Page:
A very cool experiment is the Lunar Laser Ranging Experiment.  During the Apollo 11, 14, 15 programs retro-reflector arrays were planted on the moon's surface.  Lasers on earth is aimed at these retro-reflector arrays and the time the laser pulses travel is measured to determine the distance of the moon from earth.  For more details read this wiki on +Wikipedia: lunar laser ranging experiment

An application we all know of course is the LASER pointers used for presentations.  These LASERS are low powered beam emitted by a laser diode.  In most jurisdictions these is restricted to 5mW.  More details  on this can be found at:

Another very well known laser application is bar code scanners, which is also a low powered LED laser emitting device used to read bar codes off any item, usually for inventory and pricing control.


Thank you for reading my blog - feel free to leave comments and if you enjoyed it, please share it.
I hope you learn something new every day, even after you think you know everything. 

Tuesday, 8 July 2014

Robotic Material Handling

Robotic and automated material handing is especially valuable in areas, laboratories and manufacturing plants where Hazardous Materials (HazMat) are present, dull repetitive tasks and heavy lifting is part of the process.  These areas and more is covered int this video by Robotic Material Handling


Thank you for reading my blog.
I hope you learn something new every day, even after you think you know everything.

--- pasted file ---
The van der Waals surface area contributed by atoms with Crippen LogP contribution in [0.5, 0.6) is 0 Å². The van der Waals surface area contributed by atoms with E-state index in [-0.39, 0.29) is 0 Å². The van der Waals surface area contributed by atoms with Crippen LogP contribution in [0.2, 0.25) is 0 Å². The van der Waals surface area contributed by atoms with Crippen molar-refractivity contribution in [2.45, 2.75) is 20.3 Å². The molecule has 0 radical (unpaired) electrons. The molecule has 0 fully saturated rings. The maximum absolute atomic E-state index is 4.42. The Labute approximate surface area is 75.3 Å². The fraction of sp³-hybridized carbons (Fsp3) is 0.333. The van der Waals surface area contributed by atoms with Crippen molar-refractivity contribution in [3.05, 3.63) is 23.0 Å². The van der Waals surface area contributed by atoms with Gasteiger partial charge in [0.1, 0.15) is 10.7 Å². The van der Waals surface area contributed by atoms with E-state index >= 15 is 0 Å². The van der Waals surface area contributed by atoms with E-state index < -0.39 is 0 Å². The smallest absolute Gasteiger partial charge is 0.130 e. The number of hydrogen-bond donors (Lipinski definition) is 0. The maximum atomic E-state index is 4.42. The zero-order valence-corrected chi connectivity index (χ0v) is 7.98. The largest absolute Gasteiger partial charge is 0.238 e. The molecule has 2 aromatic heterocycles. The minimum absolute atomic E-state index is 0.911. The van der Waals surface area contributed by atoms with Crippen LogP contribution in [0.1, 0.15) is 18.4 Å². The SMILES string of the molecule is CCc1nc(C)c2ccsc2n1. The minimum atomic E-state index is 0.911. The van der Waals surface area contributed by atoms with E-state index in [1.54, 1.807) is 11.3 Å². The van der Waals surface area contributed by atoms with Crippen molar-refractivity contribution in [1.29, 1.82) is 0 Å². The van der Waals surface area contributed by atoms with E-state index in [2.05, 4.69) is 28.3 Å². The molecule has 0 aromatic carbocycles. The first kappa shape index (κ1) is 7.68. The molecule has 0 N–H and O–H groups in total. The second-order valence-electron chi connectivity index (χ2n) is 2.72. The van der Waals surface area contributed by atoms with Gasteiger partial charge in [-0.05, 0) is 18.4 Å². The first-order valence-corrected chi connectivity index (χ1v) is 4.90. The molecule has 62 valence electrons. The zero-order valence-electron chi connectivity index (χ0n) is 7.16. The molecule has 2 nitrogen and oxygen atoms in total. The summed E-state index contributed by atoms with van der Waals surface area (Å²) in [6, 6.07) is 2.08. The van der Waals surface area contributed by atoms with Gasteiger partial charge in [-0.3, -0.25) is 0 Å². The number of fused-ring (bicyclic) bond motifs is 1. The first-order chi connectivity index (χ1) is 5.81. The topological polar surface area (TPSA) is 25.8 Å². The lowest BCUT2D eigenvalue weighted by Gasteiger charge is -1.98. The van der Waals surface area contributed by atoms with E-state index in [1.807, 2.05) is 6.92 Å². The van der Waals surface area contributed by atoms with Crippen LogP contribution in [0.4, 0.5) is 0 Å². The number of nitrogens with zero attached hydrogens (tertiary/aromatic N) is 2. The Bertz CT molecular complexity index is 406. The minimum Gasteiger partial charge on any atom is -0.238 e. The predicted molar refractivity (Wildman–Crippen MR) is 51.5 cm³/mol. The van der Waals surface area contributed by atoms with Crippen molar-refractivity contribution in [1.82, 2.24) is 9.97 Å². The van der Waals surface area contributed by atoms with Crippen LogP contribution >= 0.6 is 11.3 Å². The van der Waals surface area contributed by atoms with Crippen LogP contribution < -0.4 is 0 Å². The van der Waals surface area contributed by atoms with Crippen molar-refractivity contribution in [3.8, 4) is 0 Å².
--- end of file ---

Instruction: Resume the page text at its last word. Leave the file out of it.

Thursday, 28 November 2013

Power Over Ethernet - be careful!

I have recently learned a whole lot about CAT5 cables, ethernet and wi-fi since I've started working for a new company.  The reason the title says "be careful" is because you could fry your equipment if you inject it with to much power when it actually requires a lower amount of power

There are different kinds of POE and this post will explain the differences between the passive PoE (Power Over Ethernet), the 802.3at IEEE standard and the 802.3af standard.

Some background info
The picture on the left is an extract from +IEEE 's website and it shows some of the other 802 standards.  Here you can see that 802.3 deals with ethernet.

Power over Ethernet allows devices to be powered up by the same cable that performs the communication between it, and the rest of the network it is connected to.  This can be achieved because communication only uses four of the eight strands in a standard LAN/CAT5e cable (see picture below).